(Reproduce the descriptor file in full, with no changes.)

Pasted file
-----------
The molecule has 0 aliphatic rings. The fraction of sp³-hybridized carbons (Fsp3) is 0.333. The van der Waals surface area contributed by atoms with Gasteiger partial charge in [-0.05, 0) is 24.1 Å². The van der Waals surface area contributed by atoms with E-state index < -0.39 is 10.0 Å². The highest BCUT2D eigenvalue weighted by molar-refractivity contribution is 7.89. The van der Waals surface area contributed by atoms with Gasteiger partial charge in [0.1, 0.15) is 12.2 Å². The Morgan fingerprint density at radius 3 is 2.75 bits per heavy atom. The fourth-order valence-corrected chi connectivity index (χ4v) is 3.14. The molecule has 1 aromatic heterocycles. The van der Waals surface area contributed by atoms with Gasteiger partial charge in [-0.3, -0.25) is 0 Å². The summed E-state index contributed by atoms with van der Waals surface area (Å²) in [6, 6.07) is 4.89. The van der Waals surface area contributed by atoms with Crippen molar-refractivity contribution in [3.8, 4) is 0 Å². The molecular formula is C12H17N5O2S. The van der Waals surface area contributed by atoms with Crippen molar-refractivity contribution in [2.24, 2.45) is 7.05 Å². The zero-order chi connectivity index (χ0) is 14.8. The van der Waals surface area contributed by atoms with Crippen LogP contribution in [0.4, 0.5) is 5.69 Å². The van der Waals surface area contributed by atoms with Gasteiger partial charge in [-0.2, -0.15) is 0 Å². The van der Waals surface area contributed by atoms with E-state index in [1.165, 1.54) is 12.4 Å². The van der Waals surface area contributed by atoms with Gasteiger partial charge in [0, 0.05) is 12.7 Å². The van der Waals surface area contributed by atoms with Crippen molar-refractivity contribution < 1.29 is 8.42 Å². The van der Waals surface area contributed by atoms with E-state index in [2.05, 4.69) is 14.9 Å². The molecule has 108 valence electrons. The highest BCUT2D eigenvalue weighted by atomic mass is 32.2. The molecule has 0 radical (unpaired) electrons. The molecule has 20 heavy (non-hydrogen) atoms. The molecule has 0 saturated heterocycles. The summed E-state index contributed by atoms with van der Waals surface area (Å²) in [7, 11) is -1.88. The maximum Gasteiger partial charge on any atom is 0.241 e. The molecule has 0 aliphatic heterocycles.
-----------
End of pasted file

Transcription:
The molecule has 0 aliphatic rings. The fraction of sp³-hybridized carbons (Fsp3) is 0.333. The van der Waals surface area contributed by atoms with Gasteiger partial charge in [-0.05, 0) is 24.1 Å². The van der Waals surface area contributed by atoms with E-state index < -0.39 is 10.0 Å². The highest BCUT2D eigenvalue weighted by molar-refractivity contribution is 7.89. The van der Waals surface area contributed by atoms with Gasteiger partial charge in [0.1, 0.15) is 12.2 Å². The Morgan fingerprint density at radius 3 is 2.75 bits per heavy atom. The fourth-order valence-corrected chi connectivity index (χ4v) is 3.14. The molecule has 1 aromatic heterocycles. The van der Waals surface area contributed by atoms with Gasteiger partial charge in [-0.3, -0.25) is 0 Å². The summed E-state index contributed by atoms with van der Waals surface area (Å²) in [6, 6.07) is 4.89. The van der Waals surface area contributed by atoms with Crippen molar-refractivity contribution in [3.8, 4) is 0 Å². The molecular formula is C12H17N5O2S. The van der Waals surface area contributed by atoms with Crippen molar-refractivity contribution in [2.24, 2.45) is 7.05 Å². The zero-order chi connectivity index (χ0) is 14.8. The van der Waals surface area contributed by atoms with Crippen LogP contribution in [0.4, 0.5) is 5.69 Å². The van der Waals surface area contributed by atoms with Gasteiger partial charge in [-0.2, -0.15) is 0 Å². The van der Waals surface area contributed by atoms with E-state index in [1.165, 1.54) is 12.4 Å². The van der Waals surface area contributed by atoms with Gasteiger partial charge in [0, 0.05) is 12.7 Å². The van der Waals surface area contributed by atoms with Crippen molar-refractivity contribution < 1.29 is 8.42 Å². The van der Waals surface area contributed by atoms with E-state index in [2.05, 4.69) is 14.9 Å². The molecule has 108 valence electrons. The highest BCUT2D eigenvalue weighted by atomic mass is 32.2. The molecule has 0 radical (unpaired) electrons. The molecule has 20 heavy (non-hydrogen) atoms. The molecule has 0 saturated heterocycles. The summed E-state index contributed by atoms with van der Waals surface area (Å²) in [7, 11) is -1.88. The maximum Gasteiger partial charge on any atom is 0.241 e. The molecule has 0 aliphatic heterocycles.